Synthesize your performance observations
The first step in developing a unified learner assessment is to synthesize and integrate your performance observation data. Use the relevant milestones list and learner goals to help you edit - filtering out less relevant observations, and helping you gain meaning from your observations. This can be complex, but doctors are well trained for this task. Think of how you synthesize the data from a patient history, physical exam, and laboratory findings into a unified patient assessment – using a standardized approach learned in medical school. Similarly, synthesizing a learner assessment is made easier both by using tools to systematically obtain and focus performance observation data (i.e. milestones and learner goals), as well as a standard method of analysis: reinforcing and corrective feedback.
Decide what to reinforce
Reinforcing feedback tells learners what component skills they are doing correctly and should continue to focus on performaing the same way. This type of feedback is particularly critical to novice learners to ensure that correct performance “sticks” and is not unintentionally extinguished. These component skills are a given learner’s strengths, and provide the important foundation upon which their new skills will be built. Moreover, providing specific reinforcing feedback helps a coach avoid giving generic “positive feedback.” Interestingly, providing effective reinforcing feedback is often more difficult for coaches than providing corrective feedback. Using specific milestones checklists will help you to develop this important coaching skill.
In providing reinforcing feedback, choose skill components that are:
- Fully mastered (particularly if the learner questions their ability during self-assessment).
- Fundamental to success at the learner's current milestone level.
- Skills that are just at a new level of mastery, and/or will promote the learner's progression to the next skill milestone level.
- A particular or unique strength of this learner, especially if it can be built upon to help him or her work on areas of corrective feedback.
Be sure to frame your feedback in terms of the behaviors and patient reactions or outcomes you observed in order to avoid bias and improve specificity.
Decide what to correct
Corrective feedback tells learners what component skills they are performing incorrectly, incompletely, or not at all. This type of feedback is particularly critical to more advanced learners to ensure that incorrect technique is not perpetuated unwittingly. Rather than “weaknesses,” these skill components are often the ones that are holding the learner back from further skill advancement. Providing specific correct feedback that will help the learner move to the next skill level avoids labeling this as “negative feedback.” The challenge for coaches is to avoid giving feedback on component skills that are well above the learner’s current developmental skill level. The learner is not yet ready to work on these skills and feedback about them has the potential to either distract the learner from what s/he needs to work on or lead to defensiveness.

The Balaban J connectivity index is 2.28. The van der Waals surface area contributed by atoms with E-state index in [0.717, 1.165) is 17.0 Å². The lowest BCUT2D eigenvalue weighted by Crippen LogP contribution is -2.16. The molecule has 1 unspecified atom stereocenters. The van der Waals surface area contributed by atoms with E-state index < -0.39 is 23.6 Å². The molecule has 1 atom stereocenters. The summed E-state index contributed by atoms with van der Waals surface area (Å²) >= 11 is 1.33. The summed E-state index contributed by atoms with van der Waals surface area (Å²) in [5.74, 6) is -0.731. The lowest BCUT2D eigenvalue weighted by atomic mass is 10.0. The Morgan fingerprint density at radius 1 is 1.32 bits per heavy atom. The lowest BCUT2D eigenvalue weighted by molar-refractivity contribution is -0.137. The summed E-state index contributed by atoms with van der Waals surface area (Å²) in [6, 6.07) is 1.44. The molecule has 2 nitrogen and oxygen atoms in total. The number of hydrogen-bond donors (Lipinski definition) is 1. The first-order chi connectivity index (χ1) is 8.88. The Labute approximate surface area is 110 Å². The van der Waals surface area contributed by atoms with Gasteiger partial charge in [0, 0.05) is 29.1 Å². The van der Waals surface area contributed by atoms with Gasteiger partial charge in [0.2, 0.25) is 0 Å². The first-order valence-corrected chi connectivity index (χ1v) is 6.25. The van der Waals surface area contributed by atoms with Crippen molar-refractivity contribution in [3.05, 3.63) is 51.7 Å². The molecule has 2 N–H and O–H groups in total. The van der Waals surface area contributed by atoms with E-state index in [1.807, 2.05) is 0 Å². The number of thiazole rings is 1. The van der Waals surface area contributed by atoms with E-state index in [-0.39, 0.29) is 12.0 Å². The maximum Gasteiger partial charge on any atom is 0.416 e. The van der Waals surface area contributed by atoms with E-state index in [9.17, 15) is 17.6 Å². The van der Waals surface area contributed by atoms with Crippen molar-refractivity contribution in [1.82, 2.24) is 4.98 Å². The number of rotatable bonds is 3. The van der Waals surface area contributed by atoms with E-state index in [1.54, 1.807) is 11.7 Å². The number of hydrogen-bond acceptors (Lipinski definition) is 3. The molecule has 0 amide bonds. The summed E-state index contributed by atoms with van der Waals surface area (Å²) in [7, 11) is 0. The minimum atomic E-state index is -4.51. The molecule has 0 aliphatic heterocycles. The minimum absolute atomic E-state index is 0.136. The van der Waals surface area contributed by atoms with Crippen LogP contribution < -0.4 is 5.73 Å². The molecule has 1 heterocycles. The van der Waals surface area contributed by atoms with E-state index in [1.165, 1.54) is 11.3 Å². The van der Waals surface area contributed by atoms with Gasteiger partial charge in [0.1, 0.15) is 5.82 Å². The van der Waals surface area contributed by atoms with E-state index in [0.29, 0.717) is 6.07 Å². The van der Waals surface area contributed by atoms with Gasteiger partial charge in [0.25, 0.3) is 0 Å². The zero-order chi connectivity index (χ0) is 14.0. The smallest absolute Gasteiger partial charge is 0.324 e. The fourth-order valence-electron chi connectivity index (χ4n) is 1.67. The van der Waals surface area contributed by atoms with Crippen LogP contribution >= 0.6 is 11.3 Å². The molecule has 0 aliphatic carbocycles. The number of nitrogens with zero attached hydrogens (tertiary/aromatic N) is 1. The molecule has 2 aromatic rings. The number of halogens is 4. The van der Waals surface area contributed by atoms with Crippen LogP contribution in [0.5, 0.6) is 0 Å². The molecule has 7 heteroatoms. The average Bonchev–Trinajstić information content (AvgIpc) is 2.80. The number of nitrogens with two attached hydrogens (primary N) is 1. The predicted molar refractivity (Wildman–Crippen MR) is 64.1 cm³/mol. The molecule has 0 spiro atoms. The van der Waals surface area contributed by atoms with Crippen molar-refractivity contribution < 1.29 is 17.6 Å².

Additionally, without deliberate selection of reinforcing and corrective feedback, coaches are at risk of switching observation lenses and to provide corrective feedback on different skills than were originally agreed upon. These less effective feedback behaviors can lead to a significant deterioration in the coaching relationship and learner sense of trust. Again, using specific milestones checklists will help you to develop this important coaching skill.
In providing corrective feedback, choose skill components that are:
- Only partially mastered
- Done incorrectly and at or below the learner’s current milestone level
- Holding the learner back from progressing to the next milestone level
- Interfering with a relative learner strength
- A significant breach in professionalism, doctor-patient communication or patient safety that a learner at this level should have been expected to perform correctly, irrespective of the agreed upon skills.
Be sure to frame your feedback in terms of the observed behaviors and patient reactions or outcomes you observed in order to avoid bias and improve specificity.
Plan for feedback
Select and integrate the most relevant reinforcing and corrective feedback into an integrated assessment prior to your feedback conversation with the learner. In general, novices require more reinforcing feedback while advanced learners benefit from more corrective feedback. Guidelines for ratios of reinforcing-to-corrective feedback:
- Novice to advanced beginner: 3:1
- Advanced beginner to proficient: 2:2
- Proficient to competent: 1:3
- Competent to expert: 0:4
Organize your thoughts and notes, and plan to frame your feedback around the behaviors and patient reactions or outcomes that you observed. List any questions that you still have or additional information that you want to obtain either from additional observation or by asking the learner about his/her perspective.
These questions will help you plan to Discuss Feedback with your learner.